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Hyperion Records

CDH55127 - Haydn: Symphonies Nos 101 & 102
CDH55127
(Originally issued on CDA66528)
Recording details: November 1991
Watford Town Hall, United Kingdom
Produced by Martin Compton
Engineered by Tony Faulkner
Release date: July 2003
Total duration: 51 minutes 23 seconds

'Roy Goodman's Haydn series with the Hanover Band has been an unmitigated pleasure. This is vital and energetic Haydn playing where clarity and crispness are allied to a real flair for capturing the musical character of each movement. These endlessly imaginative performances are among the best of all period-instrument Haydn' (International Record Review)

'The playing is stylish and imaginative, the "clock" movement is beautifully paced and the balance of instruments is excellent, allowing the continuo fortepiano not just to fill in, but to make a distinct difference to the sonority' (Classic CD)

Symphonies Nos 101 & 102
Andante  [6'29]
Finale: Vivace  [4'23]
Largo – Vivace  [7'36]
Adagio  [4'55]
Finale: Presto  [4'27]
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Such was the success of Haydn’s first visit to London for the 1791 and 1792 concert seasons (his stay amounted to some eighteen months) that attempts were made to entice him back from Austria for the following season. Johann Peter Salomon, the German-born, London-based impresario who had whisked him away from Vienna on the earlier occasion was fully expecting his return for the start of the new subscription season at the Hanover Square Rooms in February 1793. But the London Diary: or, Woodfall’s Register for 17 January 1793 noted that ‘Haydn the great composer is prevented from visiting this country as early as he expected, by a polypus in his nose, on account of which he has been obliged to undergo a painful operation, but without the desired success’. But the reasons for his delay seem to have amounted to more than ill-health. On the one hand the political situation in Europe was gradually deteriorating with the continuing repercussions of the French Revolution: the French king Louis XVI was guillotined in January 1793 and the war which would drag on until the Battle of Waterloo in 1815 was just beginning. Meanwhile, on the other hand, he had only been back in Vienna for some six months and had not had enough time to complete enough new music to make another trip so soon seem worthwhile.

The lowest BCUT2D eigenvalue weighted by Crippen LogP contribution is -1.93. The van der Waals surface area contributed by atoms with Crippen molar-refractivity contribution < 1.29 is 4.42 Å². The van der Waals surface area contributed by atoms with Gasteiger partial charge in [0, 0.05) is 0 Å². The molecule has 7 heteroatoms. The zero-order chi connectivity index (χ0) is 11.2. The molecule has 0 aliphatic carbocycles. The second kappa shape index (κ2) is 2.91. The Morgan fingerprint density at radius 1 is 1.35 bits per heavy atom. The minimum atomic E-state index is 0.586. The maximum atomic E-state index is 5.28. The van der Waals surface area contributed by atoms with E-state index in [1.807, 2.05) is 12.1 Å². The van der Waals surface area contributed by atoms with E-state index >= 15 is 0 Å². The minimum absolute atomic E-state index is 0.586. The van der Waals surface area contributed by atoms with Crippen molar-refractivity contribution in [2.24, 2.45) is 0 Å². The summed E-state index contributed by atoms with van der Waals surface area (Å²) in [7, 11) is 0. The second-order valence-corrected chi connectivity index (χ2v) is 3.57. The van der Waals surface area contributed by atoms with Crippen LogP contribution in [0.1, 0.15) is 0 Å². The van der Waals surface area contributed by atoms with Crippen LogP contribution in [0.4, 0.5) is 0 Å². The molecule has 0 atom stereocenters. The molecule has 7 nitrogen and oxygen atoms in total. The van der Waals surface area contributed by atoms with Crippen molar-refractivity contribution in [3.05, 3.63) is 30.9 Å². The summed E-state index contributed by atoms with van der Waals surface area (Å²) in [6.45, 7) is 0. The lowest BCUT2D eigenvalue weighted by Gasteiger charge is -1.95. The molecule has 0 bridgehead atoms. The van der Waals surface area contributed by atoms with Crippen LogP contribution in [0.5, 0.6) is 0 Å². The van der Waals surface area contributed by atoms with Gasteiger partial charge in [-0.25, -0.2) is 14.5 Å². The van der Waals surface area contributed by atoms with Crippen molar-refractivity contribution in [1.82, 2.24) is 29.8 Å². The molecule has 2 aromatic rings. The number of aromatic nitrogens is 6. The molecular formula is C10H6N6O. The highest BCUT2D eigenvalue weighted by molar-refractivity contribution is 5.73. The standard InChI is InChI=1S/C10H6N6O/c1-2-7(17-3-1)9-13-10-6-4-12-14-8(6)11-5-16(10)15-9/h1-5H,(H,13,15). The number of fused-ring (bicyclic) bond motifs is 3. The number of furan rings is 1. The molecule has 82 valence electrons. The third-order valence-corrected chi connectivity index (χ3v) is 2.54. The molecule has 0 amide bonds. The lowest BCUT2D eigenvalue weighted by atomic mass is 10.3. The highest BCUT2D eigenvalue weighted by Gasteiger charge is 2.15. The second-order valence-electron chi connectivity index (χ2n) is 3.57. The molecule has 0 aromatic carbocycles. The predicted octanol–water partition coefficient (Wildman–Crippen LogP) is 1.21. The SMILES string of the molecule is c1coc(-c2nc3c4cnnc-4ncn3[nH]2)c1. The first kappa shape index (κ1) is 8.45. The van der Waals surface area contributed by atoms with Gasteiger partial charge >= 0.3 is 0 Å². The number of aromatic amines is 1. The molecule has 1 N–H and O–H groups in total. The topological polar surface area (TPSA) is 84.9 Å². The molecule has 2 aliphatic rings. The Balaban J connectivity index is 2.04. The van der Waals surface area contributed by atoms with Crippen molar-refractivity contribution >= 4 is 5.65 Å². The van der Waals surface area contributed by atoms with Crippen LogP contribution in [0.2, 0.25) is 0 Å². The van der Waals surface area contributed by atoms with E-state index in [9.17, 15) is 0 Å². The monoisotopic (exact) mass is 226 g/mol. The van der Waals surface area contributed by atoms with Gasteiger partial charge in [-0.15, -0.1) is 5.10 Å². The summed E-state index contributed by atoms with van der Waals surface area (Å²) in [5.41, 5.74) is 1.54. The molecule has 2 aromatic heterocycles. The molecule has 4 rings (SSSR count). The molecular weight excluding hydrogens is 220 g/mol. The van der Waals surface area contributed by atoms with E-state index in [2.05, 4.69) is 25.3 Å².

A year later, however, although the chaos in France and elsewhere had by no means lessened, Haydn felt well enough to travel again and in January 1794 he set off in a coach lent by his friend Baron van Swieten, accompanied by his servant and copyist Johann Elssler. But Haydn did not anticipate the effects of wartime conditions on his journey and it took him eighteen days to reach London, rather than the fourteen he had planned. As a result, he missed by a day the advertised first concert of Salomon’s new season on 3 February. Instead, the weekly concerts began on the following Monday, 10 February, with Haydn reintroducing himself to London with a brand new symphony, No 99 in E flat. This was the first of three, together with the string quartets of Op 71 and Op 74, commissioned by Salomon for that year’s concerts.

Despite the conventional numbering, the next symphony to appear was No 101 in D major, at the fourth concert of the series on 3 March. Haydn appears to have arrived in the country with only No 99 and the minuets of 100 and 101 complete, suggesting that he must have soon recovered from his tiring journey and settled into his comfortable lodgings in Bury Street, St James, in order to have No 101 ready in a little over three weeks, particularly considering the hectic social life he seems to have led when in London.

As with the previous symphonies for London, numbers 93 to 98, the premiere of No 101 brought a by now familiar storm of acclaim from the London press:

As usual the most delicious part of the entertainment was a new grand Overture [Symphony] by HAYDN; the inexhaustible, the wonderful, the sublime HAYDN! The first two movements were encored; and the character that pervaded the whole composition was heartfelt joy. Every new Overture he writes, we fear, till it is heard, he can only repeat himself; and we are every time mistaken - Morning Chronicle, 5 March

Symphony No 101 opens with a portentous slow introduction in the tonic minor, full of subtle allusions—particularly its opening rising scale—to the themes of the contrasting, even carefree D major Presto that suddenly breaks through the seeming gloom. Yet for once it is the slow movement which gives this symphony its justified fame. Already by 1798 the movement was being published with the nickname ‘The Clock’, derived from the tick-tocking ostinato accompaniment to the Andante’s main theme. The form is unusual, a combination of variation and rondo, in that the recurring main theme never reappears in exactly the same form: on its second return, after the tutti minore outburst, the ‘tick-tock’ is given to the flute and bassoon, more than two octaves apart, with the theme itself lying between the two on the violins—when the oboe joins in we have some 34 bars of quartet for three wind soloists (plus a single appearance by the second oboe) and a single string line—an inspired piece of scoring.